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New Advisor of IPI

Please welcome Professor Anil Gupta of IIM, Ahmedabad as Advisor of IPI.
He has been very active on many fronts as can be seen from his home


I hope we will be able to get him to spare his valuable time at the time
of finalization of the manifesto which contains issues of great
relevance to the work he is doing, and on which he possesses special

In particular, he is keenly involved with working out appropriate
technologies for rural folk. An indication of the work he is doing can
be seen from the following workshop he is organizing in collaboration
with UNSECO on March 11-13, 1999.

I know that the Centre for Cooperative Development, LBSNAA, is fully
represented on this list as well as others who might wish to
participate in the workshop. Please fill out the appplication form which
is found at 


For those who like summaries, let me cut and paste some of the key
functions of this workshop [note the search for the new paradigm on the
pattern of a civil society, innovation and entrepreneurship at the
grassroots level, etc.]


The persistence of poverty, deprivation and continued degradation of
natural resources and bio-diversity in most developing countries has
necessitated a fresh look at rural development strategies. The roles of
the state, the markets and civil society including voluntary and
community organizations in redefining the relationships between
resources, risks and skills need to be reappraised. The decline of
public investments due to structural adjustment programs has further
underlined the need for making a paradigmatic shift in rural development
policies, programs and institutional arrangements. 

The challenge therefore is to develop capacity among development
planners to (a ) identify key criteria and indicators of sustainability
from socio-economic, environmental and gender perspectives, (b) use
various methodologies to identify stake holder perspectives and the
divergence in perceptions, (c ) to provide a platform for articulation
of and negotiation around divergent perspectives to generate creative
and innovative models, and (d) to empower local communities and creative
individuals to monitor and control the external interventions so that
these blend with local ecological ethics, values and communitarian

The conflict around natural resources has intensified with the increase
in scarcity of natural resources, decline of common property
institutions, indifference towards local knowledge and greater
appropriation of local spaces for articulation and negotiation by state
and market. The conventional literature on participatory resource
management and rural development has stressed the need for invoking
people's involvement in plans and programs designed by outsiders. It is
seldom that the reverse happens, that is, the outsiders participating in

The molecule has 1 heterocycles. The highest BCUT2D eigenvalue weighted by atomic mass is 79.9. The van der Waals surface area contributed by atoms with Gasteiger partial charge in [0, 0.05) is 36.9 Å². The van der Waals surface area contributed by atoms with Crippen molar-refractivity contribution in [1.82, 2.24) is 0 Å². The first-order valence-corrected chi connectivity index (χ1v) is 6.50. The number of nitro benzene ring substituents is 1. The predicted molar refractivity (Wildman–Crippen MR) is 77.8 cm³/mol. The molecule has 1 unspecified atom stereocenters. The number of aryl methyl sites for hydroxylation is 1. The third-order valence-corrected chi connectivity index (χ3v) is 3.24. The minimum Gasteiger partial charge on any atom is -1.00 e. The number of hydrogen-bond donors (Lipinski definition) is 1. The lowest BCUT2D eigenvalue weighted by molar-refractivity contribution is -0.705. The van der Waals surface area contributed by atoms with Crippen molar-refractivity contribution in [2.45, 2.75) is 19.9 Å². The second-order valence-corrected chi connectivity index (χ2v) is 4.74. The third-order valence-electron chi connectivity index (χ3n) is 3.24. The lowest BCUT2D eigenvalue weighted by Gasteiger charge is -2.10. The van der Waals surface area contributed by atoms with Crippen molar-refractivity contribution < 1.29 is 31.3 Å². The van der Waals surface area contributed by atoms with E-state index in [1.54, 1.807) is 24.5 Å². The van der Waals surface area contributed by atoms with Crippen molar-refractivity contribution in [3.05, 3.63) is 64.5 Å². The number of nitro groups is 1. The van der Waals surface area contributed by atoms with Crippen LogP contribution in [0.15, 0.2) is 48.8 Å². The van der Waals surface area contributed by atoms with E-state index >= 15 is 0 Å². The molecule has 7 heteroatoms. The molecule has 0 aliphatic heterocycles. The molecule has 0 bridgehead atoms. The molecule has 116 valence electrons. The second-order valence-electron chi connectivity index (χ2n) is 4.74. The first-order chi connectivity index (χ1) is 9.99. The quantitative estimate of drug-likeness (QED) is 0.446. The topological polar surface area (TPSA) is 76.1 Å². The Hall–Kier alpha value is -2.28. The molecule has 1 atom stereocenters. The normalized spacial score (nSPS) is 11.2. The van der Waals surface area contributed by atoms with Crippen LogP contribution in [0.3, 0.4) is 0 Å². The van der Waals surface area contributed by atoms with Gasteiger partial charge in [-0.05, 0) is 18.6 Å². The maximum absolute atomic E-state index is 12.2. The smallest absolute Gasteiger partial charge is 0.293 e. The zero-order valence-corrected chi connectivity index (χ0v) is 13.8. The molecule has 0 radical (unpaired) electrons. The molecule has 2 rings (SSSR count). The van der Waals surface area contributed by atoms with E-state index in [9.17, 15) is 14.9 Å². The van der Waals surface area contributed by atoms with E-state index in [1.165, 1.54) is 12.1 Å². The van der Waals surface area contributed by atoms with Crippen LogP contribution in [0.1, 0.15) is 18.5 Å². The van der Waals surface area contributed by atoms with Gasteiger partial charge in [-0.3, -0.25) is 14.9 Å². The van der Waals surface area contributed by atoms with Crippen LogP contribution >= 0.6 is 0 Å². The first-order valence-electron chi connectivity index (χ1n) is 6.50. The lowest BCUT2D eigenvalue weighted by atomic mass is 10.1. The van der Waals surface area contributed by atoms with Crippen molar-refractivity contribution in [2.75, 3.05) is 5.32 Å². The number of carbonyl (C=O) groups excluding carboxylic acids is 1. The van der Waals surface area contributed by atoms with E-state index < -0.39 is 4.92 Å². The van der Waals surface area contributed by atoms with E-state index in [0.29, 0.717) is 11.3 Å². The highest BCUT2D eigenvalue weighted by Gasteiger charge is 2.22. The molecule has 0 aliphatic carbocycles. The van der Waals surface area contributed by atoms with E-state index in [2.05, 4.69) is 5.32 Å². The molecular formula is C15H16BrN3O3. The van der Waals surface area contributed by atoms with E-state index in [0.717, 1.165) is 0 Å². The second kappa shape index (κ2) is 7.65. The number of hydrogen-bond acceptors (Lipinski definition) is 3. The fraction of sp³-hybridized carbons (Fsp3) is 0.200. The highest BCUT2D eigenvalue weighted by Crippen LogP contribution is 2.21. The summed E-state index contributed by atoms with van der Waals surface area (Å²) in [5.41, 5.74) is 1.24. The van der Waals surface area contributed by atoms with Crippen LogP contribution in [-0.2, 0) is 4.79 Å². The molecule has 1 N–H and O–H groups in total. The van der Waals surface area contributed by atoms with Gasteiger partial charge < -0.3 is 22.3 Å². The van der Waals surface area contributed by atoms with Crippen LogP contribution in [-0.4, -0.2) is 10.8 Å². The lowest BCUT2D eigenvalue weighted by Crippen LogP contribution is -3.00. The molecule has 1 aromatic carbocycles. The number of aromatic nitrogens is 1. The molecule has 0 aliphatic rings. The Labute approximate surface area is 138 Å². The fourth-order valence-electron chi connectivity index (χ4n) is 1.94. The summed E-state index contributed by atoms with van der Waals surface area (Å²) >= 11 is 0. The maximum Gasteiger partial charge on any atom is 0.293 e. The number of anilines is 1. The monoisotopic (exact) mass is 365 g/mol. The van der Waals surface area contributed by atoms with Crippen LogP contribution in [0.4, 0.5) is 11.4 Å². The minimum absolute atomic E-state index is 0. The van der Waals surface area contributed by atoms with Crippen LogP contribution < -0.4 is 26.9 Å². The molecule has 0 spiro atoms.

the vision and perspectives evolved by people on their own through local
dialectics and historical dynamics.  

Justification for the workshop: Turning the tide: 

Ten challenges before rural development planners, managers and policy
makers.   The challenges emerging from a knowledge intensive approach to
rural development rest on a basic premise. The poor people lack material
resources but not the knowledge resource. Development policies can be
successful in bringing about a paradigmatic shift only when they build
upon the resource in which poor people are rich, that is, their

    1) How to ensure that people struggling with similar problems in
different parts of the world get to know the solutions developed by
creative and innovative individuals in other parts . 

    2) How to link excellence in formal and informal science so that
value can be added to the innovations leading to conservation of
resources and strengthening of livelihood support systems and options. 

    3) How to mould public policies for credit, infrastructure,
education and other areas so that the little innovations can be scaled
up  and become self-sustaining enterprises. 

    4) How to make niche markets accessible for the decentralized
production and consumption by communities in different parts of the
world for organic products, craft and other farm and non-farm products.
How to provide support for market research, consumer  surveys, database
development and brokerage function linking innovations, institutions,
enterprises and investments. 

    5) How to build upon and augment the concern and empathy that the
poor people have in larger measure for the non-human  sentient beings
and other parts of nature. 

    6) How to generate or build upon self designed institutional
innovations which make it possible for people to take control of the
resources for sustainable livelihoods. 

    7) How to transform learning systems, strategies and processes in
public, private and voluntary institutions at national and
international level so that civil society initiatives and potential for
sustainable rural development is harnessed appropriately. 

    8) How to institutionalise multi level, multi media and multi node
knowledge networks so that criteria and indicators of sustainability are
exchanged, modified and blended through people to people learning. These
networks should also enable generation of countervailing power of
informal knowledge systems so that discourse among different knowledge
systems and actors is not dominated by stronger, more organized and
articulate actors. 

    9) How to enable civil society in taking responsibility for shaping
values and generating accountability for a fair and equitable resource
management situation overcoming poverty and degradation. 

    10) How to mobilize and sensitize youth in or out of education
system to recognize the nature of embedded injustice in various existing
institutions so that non-violent Gandhian ways can emerge for correcting

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